Wednesday, July 30, 2014

Making a Settee Cover, Part 3

At the end of Part 2, the "back piece" was realigned with the "front piece" at the upper back of the settee, centers of both pieces together.  The pins were in-place along the lower back of the settee marking the height of the "seat-deck" around the sofa.  These will be used to transfer to the lower part of the "back piece" later on. 

  • Pin the "back piece" across the top of the sofa's back, attaching it to the "front piece" all the way across out to the arms and to the back edges of the sofa.  Match up the seam lines, if you have drawn those on your pieces.  Draw your cutting line in and readjust your lines as necessary as you pin this piece to the sides of the sofa.  
  • Tip:  I like to pin my pieces directly to the whatever piece of furniture I am working on! It makes it easier to align the pieces. Make sure there is enough fabric beyond the sides of the sofa which will be sewn to the sofa's "side pieces." Check the "floor-to-pins"-measurement against the bottom of the "back piece" and mark these on the back piece. (We will recheck and make final marks once the cover is all sewn together, just before attaching the skirt.)
  • Look at the remaining yardage checking where the weft (the sideways "give" ) is again.  Measure the "side part" of your sofa/settee.  Mine was 8-1/2" by 30-1/2" so I cut my pieces out 1" larger for the seam allowance. (displayed in this photo) 

Here is my sketch showing the "side part's" measurements.

  • Now drape the remaining yardage over one of the sofa's arms (Drape and cut out one sofa arm at a time.), keeping the weft going across the arm.  Think of the unstretchable part, the warp, as the part going from the front of your sofa to towards its back along the sofa's arm.  The stretch will go from inside the sofa's arm towards the outside and over the arm ending at the "under-arm seam." (see photo above)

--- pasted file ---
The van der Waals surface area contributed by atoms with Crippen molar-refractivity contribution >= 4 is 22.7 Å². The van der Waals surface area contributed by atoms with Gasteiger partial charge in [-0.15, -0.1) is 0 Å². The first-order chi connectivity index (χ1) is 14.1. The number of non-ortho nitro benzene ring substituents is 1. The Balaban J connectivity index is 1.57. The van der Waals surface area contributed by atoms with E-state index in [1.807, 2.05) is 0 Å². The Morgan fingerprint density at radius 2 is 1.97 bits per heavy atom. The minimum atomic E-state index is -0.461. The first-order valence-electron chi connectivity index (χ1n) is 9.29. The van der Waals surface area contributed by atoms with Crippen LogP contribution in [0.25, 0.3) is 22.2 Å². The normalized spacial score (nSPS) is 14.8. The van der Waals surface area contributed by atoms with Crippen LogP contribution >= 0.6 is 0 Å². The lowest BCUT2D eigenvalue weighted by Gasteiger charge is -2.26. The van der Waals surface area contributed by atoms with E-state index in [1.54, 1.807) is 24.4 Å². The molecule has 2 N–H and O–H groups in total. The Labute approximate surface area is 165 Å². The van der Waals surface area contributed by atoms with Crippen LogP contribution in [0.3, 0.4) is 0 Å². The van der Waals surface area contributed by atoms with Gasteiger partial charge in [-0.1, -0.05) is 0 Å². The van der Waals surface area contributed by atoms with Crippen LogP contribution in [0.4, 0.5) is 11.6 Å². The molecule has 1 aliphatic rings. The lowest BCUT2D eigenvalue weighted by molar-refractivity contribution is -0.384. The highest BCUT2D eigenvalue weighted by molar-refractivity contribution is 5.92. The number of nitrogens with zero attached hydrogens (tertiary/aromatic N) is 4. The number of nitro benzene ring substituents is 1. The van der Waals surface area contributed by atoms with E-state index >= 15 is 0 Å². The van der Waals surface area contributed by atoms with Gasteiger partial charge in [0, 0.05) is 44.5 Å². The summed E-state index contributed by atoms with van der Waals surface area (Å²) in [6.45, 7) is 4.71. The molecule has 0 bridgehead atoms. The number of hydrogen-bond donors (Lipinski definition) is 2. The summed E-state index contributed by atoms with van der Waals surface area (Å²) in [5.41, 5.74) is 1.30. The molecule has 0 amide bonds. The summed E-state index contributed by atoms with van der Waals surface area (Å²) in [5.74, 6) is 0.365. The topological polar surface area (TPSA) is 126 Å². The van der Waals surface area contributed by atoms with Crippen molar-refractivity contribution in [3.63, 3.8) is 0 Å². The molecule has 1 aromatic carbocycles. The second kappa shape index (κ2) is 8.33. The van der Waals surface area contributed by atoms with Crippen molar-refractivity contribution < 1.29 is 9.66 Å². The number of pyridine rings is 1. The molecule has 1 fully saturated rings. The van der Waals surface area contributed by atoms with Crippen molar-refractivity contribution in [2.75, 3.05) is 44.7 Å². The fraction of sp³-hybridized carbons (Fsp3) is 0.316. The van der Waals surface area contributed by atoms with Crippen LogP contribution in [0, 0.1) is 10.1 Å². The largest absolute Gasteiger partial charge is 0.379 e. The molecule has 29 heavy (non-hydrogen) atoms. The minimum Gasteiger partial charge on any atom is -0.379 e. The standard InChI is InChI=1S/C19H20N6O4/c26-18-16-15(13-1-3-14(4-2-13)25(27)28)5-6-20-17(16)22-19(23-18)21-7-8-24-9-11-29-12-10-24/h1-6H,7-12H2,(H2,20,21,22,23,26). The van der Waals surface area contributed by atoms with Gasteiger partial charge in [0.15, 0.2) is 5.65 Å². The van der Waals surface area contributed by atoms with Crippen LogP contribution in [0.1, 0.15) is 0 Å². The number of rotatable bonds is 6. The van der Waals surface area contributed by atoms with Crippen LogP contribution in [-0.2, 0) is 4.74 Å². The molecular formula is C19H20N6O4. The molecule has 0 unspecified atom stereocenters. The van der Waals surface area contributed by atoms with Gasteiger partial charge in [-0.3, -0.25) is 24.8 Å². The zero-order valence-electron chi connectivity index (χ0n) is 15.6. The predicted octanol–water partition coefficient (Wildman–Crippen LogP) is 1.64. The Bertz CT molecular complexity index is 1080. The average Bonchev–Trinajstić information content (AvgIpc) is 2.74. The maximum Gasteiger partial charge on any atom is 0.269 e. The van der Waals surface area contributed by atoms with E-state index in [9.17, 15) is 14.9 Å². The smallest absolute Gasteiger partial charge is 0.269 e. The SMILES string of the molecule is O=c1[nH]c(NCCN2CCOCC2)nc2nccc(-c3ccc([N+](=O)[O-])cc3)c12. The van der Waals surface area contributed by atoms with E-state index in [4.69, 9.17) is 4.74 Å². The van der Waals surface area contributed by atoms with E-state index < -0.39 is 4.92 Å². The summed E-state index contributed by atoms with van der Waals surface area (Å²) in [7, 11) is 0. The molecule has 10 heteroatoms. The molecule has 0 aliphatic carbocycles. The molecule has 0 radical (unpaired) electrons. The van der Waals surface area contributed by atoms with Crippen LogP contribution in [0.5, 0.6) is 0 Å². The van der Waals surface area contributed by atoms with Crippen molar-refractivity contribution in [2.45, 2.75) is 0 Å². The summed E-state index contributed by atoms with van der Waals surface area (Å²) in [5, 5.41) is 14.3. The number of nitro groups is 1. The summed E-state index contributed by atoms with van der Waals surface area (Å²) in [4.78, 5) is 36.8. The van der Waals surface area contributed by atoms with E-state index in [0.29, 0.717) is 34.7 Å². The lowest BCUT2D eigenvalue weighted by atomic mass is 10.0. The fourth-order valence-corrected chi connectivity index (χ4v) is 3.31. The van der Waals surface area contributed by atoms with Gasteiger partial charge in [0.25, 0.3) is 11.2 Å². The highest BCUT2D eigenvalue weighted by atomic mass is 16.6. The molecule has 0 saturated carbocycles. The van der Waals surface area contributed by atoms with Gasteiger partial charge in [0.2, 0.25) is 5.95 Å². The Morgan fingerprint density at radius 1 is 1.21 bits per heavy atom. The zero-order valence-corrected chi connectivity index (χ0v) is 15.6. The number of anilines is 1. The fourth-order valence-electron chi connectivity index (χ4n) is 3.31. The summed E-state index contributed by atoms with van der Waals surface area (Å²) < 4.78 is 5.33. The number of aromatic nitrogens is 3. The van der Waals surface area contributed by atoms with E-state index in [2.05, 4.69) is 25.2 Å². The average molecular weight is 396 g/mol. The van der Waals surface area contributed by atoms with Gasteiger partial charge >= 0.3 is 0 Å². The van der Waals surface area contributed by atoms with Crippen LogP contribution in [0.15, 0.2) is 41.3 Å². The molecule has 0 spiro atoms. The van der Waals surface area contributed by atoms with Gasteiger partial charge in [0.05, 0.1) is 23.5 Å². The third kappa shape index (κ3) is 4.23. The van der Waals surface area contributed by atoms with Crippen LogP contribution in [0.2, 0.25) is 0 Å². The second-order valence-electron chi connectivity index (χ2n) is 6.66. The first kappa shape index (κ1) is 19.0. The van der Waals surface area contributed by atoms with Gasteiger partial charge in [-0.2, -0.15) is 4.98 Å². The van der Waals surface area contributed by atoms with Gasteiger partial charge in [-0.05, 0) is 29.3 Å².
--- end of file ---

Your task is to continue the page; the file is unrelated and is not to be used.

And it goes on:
• Tuck in your yardage but pull it taught along the sofa's arm-top.  There will be some folds created that will be gathered into the seam as it is sewn later-on.  Draw in your seam-line.  I did this by pulling-up the part that was tucked-in and creating a curved line along the inside area of the fabric perpendicular to the "seat deck."  Leave several inches of fabric extra in the lower third to half of this "arm-piece" to tuck-in later into that inside seam.  This extra fabric will be the looseness needed to pull the completed settee cover over your piece of furniture without making it too tight.  I like my furniture covers pretty tight, but you may want yours to have a looser fit. :)

  • Pin together the "arm-piece" to the "front-piece" creating tucks to take up the extra fabric. Drape, mark and cut-out the other "arm-piece," drawing lines and creating tucks as needed. Put the tucks in roughly the same place as on the opposite arm.
  • Pin together the "arm-pieces" to the "seat-deck" beginning from the back of the seat coming forward.  This will ensure that there is enough fabric where it needs to be tucked later.  Clip the seam allowance as needed to get the pieces to marry-up.  Cut a 1/2" or 5/8" seam allowance away from your drawn line.  In this next photograph, you can see how I left extra fabric for that inside "arm-piece" and that I drew in all of my lines.    Draw-in and cut-out the part along the back of the sofa where the "back-piece" will join to this "arm-piece."